THE INTERNATIONAL ACCOUNTING STANDARDS BOARD (IASB) insurance contract project could be historic for many reasons. The first is the length of time it has taken to complete after the project started back in 1997. Another is that this would be the first comprehensive set of International Financial Reporting Standards (IFRS) rules governing insurance contracts accounting.
Over recent months, the IASB has picked up pace, with a new exposure draft due this spring, so FDs will need to carefully consider the new rules. Insurers reporting under IFRS are familiar with IFRS 4 requirements to classify contracts as insurance, which allows the grandfathering of virtually all pre-existing practices under an IFRS label. Under the new IFRS, the classification rules will not change. However, everything else will.
The new IFRS introduces a single accounting model for all types of insurance contracts, as classified under IFRS 4, called the “current fulfilment value” (CFV). The CFV makes insurance accounting more transparent, requiring the disclosure of the building blocks of an insurance liability.
The first block is a probability-weighted, discounted net present value of all future cashflows, premiums and benefits/claims. The new IFRS treats the contract as the unit of account measured as a bundle of rights and obligations. Additionally, insurers must calculate this block by using the mean of the probability distribution underpinning the insurance risks. In other words, they must state what the “50-50” liability is. Another novelty in this block is the requirement to discount the cashflows unless the impact of discounting is immaterial (which is presumed to be the case if all cashflows come in within 12 months from selling the contract). General insurers could find this demanding since it isn’t common practice.
The final new requirement on this block is the split of the effect of discounting between balance sheet and the income statement. All insurance contracts will be discounted using current market interest rates on the balance sheet. However, the unwinding of the discounting that affects the earnings will be based on the discount rate selected at the time the policy was sold. The difference between the balance sheet liability and that computed using the “locked in” discount rates is booked directly in equity. This measure is meant to address the issue of interest rate volatility on insurers’ earnings. Arguably, insurance businesses, which focus on long-term asset-liability cashflow matching, may not be able to provide a faithful representation of their performance if significant gains or losses from interest rates fluctuations are part of their earnings.
Other CFV blocks are two separate liabilities to reflect the insurer’s measure of the uncertainty implicit in the “50-50” liability and to defer its expected profits. One is called the risk adjustment and the other is the residual margin. The latter defers any accounting profit (but not losses) at the point of a new insurance contract sale.
Insurers must select a technique to measure the risk adjustment that best reflects the underlying probability distribution used in the first (probability-weighted) block. Some insurers may want to use a cost of capital approach, as it would allow IFRS earnings to be linked with the economic capital view or the FSA-imposed solvency capital. The new IFRS allows multiple techniques if the diversity of the risks insured justifies this. The risk adjustment must be current at each reporting date and its changes always affect the insurer’s earnings.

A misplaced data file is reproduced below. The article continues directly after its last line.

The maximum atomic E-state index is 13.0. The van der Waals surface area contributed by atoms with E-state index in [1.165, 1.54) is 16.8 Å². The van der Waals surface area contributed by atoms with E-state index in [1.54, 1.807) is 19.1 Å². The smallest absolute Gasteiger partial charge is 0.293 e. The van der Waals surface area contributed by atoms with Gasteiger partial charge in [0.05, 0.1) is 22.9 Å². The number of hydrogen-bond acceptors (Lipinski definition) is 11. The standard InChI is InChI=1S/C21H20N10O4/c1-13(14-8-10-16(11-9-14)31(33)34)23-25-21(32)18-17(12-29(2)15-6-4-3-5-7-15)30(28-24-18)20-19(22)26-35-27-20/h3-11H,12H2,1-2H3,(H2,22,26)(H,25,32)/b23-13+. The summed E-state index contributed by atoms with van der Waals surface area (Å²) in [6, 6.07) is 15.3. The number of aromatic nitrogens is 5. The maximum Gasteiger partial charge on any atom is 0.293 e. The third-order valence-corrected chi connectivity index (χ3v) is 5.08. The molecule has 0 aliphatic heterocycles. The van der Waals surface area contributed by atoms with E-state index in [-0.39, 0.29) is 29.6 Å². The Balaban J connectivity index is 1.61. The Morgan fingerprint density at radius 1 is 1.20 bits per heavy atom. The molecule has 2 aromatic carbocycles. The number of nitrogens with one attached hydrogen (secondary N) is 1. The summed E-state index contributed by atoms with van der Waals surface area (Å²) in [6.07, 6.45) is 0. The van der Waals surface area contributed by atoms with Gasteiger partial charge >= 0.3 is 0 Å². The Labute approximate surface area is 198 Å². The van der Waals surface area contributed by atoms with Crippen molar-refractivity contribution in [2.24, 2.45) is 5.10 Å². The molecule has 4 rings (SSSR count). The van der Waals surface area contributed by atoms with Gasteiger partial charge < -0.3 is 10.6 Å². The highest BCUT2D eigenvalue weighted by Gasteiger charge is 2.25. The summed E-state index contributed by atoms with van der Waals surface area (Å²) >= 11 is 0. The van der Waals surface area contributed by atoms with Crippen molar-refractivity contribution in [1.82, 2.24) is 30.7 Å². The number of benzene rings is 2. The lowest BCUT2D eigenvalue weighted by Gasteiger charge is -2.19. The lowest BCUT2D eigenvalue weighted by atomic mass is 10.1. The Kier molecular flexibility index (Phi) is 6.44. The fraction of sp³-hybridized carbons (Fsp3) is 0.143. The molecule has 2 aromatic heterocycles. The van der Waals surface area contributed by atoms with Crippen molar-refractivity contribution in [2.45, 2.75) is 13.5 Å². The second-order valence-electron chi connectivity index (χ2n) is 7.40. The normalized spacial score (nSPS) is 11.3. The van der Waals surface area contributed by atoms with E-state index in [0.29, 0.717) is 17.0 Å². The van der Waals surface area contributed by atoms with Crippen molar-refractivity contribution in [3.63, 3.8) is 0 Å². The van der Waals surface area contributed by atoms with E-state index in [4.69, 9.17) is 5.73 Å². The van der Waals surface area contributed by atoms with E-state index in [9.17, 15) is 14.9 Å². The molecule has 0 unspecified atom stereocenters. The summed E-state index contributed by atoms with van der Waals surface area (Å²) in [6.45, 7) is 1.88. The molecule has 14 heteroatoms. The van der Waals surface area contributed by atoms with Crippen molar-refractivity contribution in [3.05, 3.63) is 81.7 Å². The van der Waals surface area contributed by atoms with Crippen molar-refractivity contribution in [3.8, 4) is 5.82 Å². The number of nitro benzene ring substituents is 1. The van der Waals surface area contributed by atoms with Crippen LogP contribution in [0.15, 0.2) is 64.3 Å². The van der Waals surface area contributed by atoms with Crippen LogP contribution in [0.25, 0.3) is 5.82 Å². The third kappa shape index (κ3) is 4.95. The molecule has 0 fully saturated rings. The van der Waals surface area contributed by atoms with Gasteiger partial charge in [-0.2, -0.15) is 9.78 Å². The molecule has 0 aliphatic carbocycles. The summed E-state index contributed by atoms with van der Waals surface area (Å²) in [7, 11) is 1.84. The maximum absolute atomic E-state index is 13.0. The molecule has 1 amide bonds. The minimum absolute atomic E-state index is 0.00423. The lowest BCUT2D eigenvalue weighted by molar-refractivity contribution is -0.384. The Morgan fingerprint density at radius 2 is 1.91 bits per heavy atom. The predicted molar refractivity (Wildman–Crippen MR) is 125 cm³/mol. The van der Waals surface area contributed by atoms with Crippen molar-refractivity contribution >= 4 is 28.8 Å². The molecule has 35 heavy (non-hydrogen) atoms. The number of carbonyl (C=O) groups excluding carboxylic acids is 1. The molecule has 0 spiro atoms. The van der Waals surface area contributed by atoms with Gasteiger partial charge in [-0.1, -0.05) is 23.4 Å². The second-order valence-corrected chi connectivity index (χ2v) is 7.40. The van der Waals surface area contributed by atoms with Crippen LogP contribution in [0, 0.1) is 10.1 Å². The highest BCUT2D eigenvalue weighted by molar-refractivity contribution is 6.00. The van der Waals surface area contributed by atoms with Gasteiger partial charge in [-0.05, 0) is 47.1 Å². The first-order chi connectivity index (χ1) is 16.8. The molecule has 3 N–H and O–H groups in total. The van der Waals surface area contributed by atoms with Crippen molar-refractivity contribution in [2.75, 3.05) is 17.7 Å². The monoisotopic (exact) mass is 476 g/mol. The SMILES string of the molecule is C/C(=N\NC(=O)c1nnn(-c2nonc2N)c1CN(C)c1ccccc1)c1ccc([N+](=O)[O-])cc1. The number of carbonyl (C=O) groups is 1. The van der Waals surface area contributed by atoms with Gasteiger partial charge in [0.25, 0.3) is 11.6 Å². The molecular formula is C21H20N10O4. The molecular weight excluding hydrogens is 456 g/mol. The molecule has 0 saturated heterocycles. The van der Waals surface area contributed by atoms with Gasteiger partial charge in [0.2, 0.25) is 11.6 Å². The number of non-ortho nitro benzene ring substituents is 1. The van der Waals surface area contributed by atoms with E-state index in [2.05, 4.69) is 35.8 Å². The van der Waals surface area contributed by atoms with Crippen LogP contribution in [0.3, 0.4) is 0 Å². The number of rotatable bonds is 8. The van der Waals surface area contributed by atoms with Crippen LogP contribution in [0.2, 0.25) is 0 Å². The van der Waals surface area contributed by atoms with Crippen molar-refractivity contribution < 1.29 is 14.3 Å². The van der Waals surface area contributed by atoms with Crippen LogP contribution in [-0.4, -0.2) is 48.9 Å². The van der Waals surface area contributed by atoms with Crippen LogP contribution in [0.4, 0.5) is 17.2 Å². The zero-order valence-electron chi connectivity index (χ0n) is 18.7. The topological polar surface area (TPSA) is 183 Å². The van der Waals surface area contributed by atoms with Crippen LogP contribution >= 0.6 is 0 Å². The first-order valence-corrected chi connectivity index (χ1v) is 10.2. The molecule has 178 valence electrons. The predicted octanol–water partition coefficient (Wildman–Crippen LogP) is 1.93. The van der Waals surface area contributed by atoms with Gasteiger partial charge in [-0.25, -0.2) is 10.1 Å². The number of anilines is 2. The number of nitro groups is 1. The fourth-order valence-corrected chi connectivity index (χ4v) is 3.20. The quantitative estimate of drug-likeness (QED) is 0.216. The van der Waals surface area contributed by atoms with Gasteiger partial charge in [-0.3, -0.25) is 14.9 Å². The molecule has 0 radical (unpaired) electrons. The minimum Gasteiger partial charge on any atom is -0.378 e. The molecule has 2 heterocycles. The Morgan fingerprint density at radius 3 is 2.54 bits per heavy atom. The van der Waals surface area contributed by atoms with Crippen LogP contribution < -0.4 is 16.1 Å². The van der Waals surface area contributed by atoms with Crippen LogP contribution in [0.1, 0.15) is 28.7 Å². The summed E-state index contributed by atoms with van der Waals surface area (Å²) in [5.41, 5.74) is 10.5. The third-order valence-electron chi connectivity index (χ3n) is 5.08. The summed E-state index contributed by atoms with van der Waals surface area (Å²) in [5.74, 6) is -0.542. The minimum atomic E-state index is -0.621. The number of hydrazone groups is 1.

The residual margin’s role is critical in the new IFRS because it drives the shape of the IFRS earnings for two reasons. First, the residual margin will be adjusted to absorb any prospective changes in the assumptions underpinning the first block. Only if expected future net cashflows deteriorate so much to exhaust the residual margin would they affect an insurance company’s earnings. This mechanism of “unlocking” would be transparently reported in the accounts. Second, the margin would be released to earnings as the insurer fulfils its policyholder obligations. The insurer’s obligations are delivered when the coverage sold ends and no residual margin is carried forward on claims liabilities. When the coverage period is short enough (i.e. 12 months or less), the insurer can avoid calculating the CFV with the building blocks approach for the coverage period.
The last change is on the presentation of revenue and expenses when the building blocks approach is used. Insurers would need to decompose the insurance contract liability to report as revenue the expected claims/benefits as well as all of the margins released in the period and, as expense, the actual claims/benefits incurred in the period. This new approach requires the removal from both revenue and expense lines of any investment component bundled within the insurance contract (e.g. the surrender value of many life insurance policies).
There will be other, more detailed and specific rules not covered in this article, which would clearly contribute to making the adoption of this new IFRS a genuine insurance reporting revolution. ■
Francesco Nagari is a partner and the global IFRS leader at Deloitte
FRC guidance clarifies requirements relating to going concern and solvency and liquidity risks
IASB clarifies how to apply IFRS 15 revenue recognition standard
On balance sheet leases prove troublesome for companies with big DB deficits, writes Anthony Harrington
The inconsistencies of FRS 17 calculations are not only illogical, but also cause unreasonable volatility in the accounts